some feedback for a K-8 school’s technology plan

A schooI’s technology plan I read is mostly about computers for students and teachers, other equipment, and goals for integrating equipment use into the classrooms and professional development plans, without describing what students would do with the computers. Some feedback I gave:

I like the quote from John See’s on the cover of the plan, start with the applications, not the technology:

Typically, technology committees go before school boards asking for a computer lab, or computers for classrooms. The first question board members will ask is, “Why do you need them?” Why not answer that question in the plan? It may be better to go to a school board saying, “This is what we want our students to be able to do”

I would imagine the applications kids use to be various combination of:

  • reading, researching, exploring
  • writing, editing, taking pictures, collecting research, making docs
  • sharing, messaging, commenting, evaluating
  • planning, calendaring, collaborating (via the above applications)

All of these are best done in a networked context, where a kid or teacher has their own space but can easily get or move information around. Basically, a Web site, or sites. And none of these are particularly well served by specialized software like Word or PowerPoint (in fact, the software is usually a distraction to the task I’d imagine). So, what’s really needed for the applications is:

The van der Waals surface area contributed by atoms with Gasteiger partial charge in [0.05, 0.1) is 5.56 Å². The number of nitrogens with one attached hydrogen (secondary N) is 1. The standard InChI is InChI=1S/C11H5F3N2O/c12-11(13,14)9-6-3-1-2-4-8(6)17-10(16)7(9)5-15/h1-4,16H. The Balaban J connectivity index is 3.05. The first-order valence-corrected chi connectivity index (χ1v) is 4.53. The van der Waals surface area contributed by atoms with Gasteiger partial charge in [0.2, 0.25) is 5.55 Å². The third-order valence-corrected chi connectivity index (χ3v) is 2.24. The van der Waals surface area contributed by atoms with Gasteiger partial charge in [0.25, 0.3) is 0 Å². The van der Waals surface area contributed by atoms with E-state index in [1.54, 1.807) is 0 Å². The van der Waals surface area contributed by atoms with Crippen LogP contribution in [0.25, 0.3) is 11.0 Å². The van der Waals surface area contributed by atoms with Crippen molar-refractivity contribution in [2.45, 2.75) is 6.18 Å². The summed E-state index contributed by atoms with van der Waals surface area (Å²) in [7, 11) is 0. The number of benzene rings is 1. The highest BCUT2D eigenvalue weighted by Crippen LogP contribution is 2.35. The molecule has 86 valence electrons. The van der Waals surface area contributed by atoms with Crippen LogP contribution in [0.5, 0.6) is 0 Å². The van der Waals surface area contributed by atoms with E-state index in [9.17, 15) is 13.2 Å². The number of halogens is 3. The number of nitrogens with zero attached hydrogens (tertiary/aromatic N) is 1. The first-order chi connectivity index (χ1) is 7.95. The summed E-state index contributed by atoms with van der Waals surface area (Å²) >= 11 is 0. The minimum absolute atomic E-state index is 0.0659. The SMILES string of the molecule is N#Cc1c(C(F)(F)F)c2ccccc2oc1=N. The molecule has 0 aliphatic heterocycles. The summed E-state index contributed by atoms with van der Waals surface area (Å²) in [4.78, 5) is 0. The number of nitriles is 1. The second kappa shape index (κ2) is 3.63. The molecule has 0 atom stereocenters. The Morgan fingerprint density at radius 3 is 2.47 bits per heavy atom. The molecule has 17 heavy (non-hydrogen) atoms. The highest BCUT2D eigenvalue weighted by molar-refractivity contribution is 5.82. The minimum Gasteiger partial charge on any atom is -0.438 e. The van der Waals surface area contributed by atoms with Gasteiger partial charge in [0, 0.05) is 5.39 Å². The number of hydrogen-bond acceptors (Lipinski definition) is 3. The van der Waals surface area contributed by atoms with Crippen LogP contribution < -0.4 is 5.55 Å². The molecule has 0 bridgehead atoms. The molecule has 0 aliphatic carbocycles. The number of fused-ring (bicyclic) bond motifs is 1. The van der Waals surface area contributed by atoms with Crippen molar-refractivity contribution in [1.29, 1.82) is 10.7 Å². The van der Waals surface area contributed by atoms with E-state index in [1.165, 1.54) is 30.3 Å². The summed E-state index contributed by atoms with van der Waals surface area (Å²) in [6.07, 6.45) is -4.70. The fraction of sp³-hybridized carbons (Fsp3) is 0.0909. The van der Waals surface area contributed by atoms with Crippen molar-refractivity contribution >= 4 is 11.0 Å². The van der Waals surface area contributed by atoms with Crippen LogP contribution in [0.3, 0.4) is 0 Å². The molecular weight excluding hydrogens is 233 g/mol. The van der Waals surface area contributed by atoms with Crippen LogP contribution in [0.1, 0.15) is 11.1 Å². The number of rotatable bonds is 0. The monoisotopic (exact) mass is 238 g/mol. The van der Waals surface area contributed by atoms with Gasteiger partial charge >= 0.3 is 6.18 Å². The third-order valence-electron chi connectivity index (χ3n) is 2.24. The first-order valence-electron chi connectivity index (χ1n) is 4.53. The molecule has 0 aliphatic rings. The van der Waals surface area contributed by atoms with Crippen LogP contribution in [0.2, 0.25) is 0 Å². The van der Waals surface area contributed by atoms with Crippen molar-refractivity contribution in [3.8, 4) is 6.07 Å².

• A campus-wide wireless network, 54Mbps or so.
  • An internal and external Web server.
  • Any computer that can run Mozilla Firefox 3
  • A bunch of new Web sites that enable the above applications (could be built on top of an application server like Drupal)
  • A set of policies for learning contexts that govern what data and work can go from internal network out to the public Web, and vice versa

This is different in that:

  • A lot of fancy new computers are not needed (just more older ‘commodity’ computers that can run a good Web browser well)
  • No further work on the internal ethernet network is needed (better to replace ethernet with more wifi hubs or extenders)
  • The real time, resources, and energy should be spent on the Web-based applications that will be directly part of the curriculum, instead of equipment

And there are great alternatives to expensive computers:

  • Standardize on free, bulletproof software instead of a single hardware platform: a robust Web browser that can use Web-based applications like Firefox 3.
  • A 1 year-old refurbished Dell laptop with Ubuntu costs $400, new MacBook costs $949, but they have identical performance running Firefox.
  • Computers can be more easily maintained by standardizing on one simple configuration for everyone. If a computer is running badly, it can be wiped and re-imaged (instead of troubleshooting software installations).
  • Software can be limited to what’s free and available on all operating systems (Mac, Win, Linux): a Web browser like Firefox 3, a text editor, and media management applications like Songbird & Picasa.